December 11, 2018
Program Officer Ryan Mack looks back on his first time meeting 2018 Goldman Environmental Prize winner LeeAnne Walters. LeeAnne Walters led a citizens’ movement that tested the tap water in Flint, Michigan, and exposed the Flint water crisis.
In late February 2018, I flew out to Norfolk, Virginia, to meet with LeeAnne Walters, our 2018 Prize winner for North America. LeeAnne’s hectic travel schedule keeps her on the move; she typically spends two weeks at a time in Flint—where she continues her on-the-ground advocacy work for the community—and two weeks back with her husband in Norfolk. Twice a month, she and her twin boys load up the family van and make the grueling 12-hour road trip.
Born in New Jersey, LeeAnne grew up in Flint and still calls it home. However, a few years back, her husband went back on active duty in the Navy and was stationed in Norfolk. It’s one heck of a commute, but LeeAnne remains upbeat—even after several years. She described how the wear-and-tear on their car was one of the major downsides. I worried more about the wear-and-tear on her.
During my visit, LeeAnne welcomed me into her home. While sipping glasses of Boost! (an old-school soda only available in southern New Jersey), LeeAnne shared more of her formidable story.
The part of LeeAnne’s story that fascinates me the most is her evolution as a citizen scientist. While sitting in her kitchen in Norfolk, LeeAnne pulled out the simple bottles that she and other Flint residents used to collect water samples. In my research leading up to the 2018 Prize, I learned from experts that residents would be lucky to get a 40% response rate for these types of in-home tests. LeeAnne somehow got a 90% response rate.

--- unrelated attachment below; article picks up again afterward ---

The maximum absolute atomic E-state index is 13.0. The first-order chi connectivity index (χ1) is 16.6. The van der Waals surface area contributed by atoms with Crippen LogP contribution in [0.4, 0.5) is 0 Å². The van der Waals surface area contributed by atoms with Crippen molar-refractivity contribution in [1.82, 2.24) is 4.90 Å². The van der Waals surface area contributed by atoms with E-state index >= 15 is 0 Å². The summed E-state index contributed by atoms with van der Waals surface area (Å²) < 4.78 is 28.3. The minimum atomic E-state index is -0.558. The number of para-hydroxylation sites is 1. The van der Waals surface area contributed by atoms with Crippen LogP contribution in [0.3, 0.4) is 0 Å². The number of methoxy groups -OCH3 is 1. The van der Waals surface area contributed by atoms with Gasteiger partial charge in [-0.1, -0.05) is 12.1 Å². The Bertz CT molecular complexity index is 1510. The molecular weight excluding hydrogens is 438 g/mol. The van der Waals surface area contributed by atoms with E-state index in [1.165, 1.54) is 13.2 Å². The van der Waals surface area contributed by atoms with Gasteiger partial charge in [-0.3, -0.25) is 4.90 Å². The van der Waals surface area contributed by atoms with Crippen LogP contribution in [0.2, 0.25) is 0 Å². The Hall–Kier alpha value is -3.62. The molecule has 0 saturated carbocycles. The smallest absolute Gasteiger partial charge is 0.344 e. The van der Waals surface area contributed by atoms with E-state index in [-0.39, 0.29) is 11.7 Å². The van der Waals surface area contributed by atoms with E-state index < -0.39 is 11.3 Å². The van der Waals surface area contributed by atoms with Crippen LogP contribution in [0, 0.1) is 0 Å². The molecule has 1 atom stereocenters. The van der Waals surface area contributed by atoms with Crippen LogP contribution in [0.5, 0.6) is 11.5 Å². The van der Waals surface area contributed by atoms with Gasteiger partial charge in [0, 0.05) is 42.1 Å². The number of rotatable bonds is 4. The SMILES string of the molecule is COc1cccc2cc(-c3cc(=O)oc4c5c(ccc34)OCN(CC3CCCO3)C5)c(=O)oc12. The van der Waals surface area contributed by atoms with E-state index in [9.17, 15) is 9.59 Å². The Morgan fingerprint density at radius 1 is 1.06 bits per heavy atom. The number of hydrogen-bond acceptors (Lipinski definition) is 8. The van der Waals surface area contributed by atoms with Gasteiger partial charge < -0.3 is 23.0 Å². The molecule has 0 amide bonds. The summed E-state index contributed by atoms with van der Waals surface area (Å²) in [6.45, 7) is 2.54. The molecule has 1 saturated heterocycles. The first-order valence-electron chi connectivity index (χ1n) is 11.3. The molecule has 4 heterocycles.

As we spoke about this at her kitchen table, I also learned that her husband, Dennis, had been instrumental in helping to collect samples. Every zip code in Flint got an equal distribution of bottles, and LeeAnne and Dennis worked with residents on how to correctly take the samples.
I think that one of the most underrepresented aspects of LeeAnne’s story is how lead water testing in cities around the US has been completely muddled. Government officials at various levels frequently use sampling techniques that make lead levels appear lower than they actually are. Residents are often encouraged to “pre-flush” their water from their pipes ahead of time, which doesn’t reflect how people use their water. This practice virtually eliminates the likelihood of detecting lead in drinking water, especially if it’s leaching from the pipes. Furthermore, many government agencies use bottles with narrow openings that spill out as much water as they catch, forcing testers to collect water at a very low flow rate. This tends to reduce the amount of lead in water compared to normal use.
LeeAnne has been championing these changes in testing by asking the US Environmental Protection Agency to update and enforce its Lead and Copper Rule to ensure accurate testing of lead in drinking water. She even testified on the Lead and Copper Rule in front of Congress. These solutions are neither complicated nor expensive: It could simply mean the difference between a narrow-mouthed water bottle and a wide-mouthed one.
In the meantime, citizen scientists (like LeeAnne) will need to do proper testing and serve as watchdogs. And more testing is needed—across the country. In November 2017, a Reuters investigative team found more than 3,000 areas in the US with lead poisoning double that of Flint’s.
To support LeeAnne’s ongoing work to protect water quality, please visit US Water Study.
Ryan is a passionate advocate for the environment and human rights. With over 15 years of experience, he has worked with grassroots organizers, local nonprofits, international NGOs, government agencies, and the private sector. Ryan has managed projects in the US and Latin America related to climate change, energy efficiency, zero waste and organic agriculture. He holds a MS in Environmental Management with a focus on energy and water resources. Ryan joined the Prize in 2013.